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Sophisticated investor definition ‘complicated’ in SMSF context

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By Miranda Brownlee
11 August 2022 — 3 minute read

Divergent legal opinions and a lack of regulator guidance around the wholesale and sophisticated investor definitions is creating risks for SMSF professionals.

Speaking at recent event, SMSF Association policy manager Tracey Scotchbrook said the association has seen a significant uptick in queries relating to wholesale and sophisticated investors and the definitions for those since October 2021.

“I don’t think it's any coincidence that we saw some substantial legislative changes in the financial advice space at that time including the obligations around design and distribution, target market determinations and breach reporting,” Ms Scotchbrook said at the recent SMSF Association Technical Summit.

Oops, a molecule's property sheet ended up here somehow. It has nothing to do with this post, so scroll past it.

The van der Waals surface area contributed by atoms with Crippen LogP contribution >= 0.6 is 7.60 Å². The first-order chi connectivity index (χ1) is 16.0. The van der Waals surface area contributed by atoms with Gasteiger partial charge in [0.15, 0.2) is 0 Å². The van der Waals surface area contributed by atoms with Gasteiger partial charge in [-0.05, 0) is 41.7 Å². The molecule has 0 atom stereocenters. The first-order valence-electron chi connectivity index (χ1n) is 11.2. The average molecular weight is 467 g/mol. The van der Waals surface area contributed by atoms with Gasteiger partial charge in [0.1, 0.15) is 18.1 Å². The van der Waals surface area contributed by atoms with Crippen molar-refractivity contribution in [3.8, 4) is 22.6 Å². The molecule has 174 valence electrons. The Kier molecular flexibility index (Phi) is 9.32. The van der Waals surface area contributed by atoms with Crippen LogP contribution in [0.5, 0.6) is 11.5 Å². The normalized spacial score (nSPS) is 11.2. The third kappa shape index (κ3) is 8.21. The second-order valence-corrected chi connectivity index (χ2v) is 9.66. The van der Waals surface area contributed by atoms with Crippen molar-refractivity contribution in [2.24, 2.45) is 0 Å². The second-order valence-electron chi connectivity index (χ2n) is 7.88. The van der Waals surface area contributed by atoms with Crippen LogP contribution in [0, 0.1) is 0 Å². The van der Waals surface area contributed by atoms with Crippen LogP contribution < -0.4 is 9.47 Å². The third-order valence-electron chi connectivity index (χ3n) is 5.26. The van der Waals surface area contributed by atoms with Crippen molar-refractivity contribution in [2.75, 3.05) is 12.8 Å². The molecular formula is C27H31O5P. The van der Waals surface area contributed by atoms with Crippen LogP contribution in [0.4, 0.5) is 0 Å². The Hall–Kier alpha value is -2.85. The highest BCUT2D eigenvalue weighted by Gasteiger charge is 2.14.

“Almost simultaneously, our technical research service started to be flooded with queries around SMSFs and the sophisticated investor rules and the use of accountant certificates.”

In the context of SMSFs, Ms Scotchbrook said the sophisticated and wholesale investor space is one that needs to be approached with caution.

“It’s not as straightforward as you might think. There are layers of complexity and uncertainty,” she warned.

Ms Scotchbrook reminded SMSF professionals that a client is always going to be a retail client unless they meet one of the qualification in one of the prescribed subsections of 761G(1) of the Corporations Act.

“Unless they meet one of those sub regulations, they're always going to be a retail client. [However], the other thing to think about too is that if you've ever provided a financial service or a client's acquired a product as a retail client, that will forever be as a retail client,” she stated.

Certain aspects of SMSF advice, she said, will always be classed as retail advice.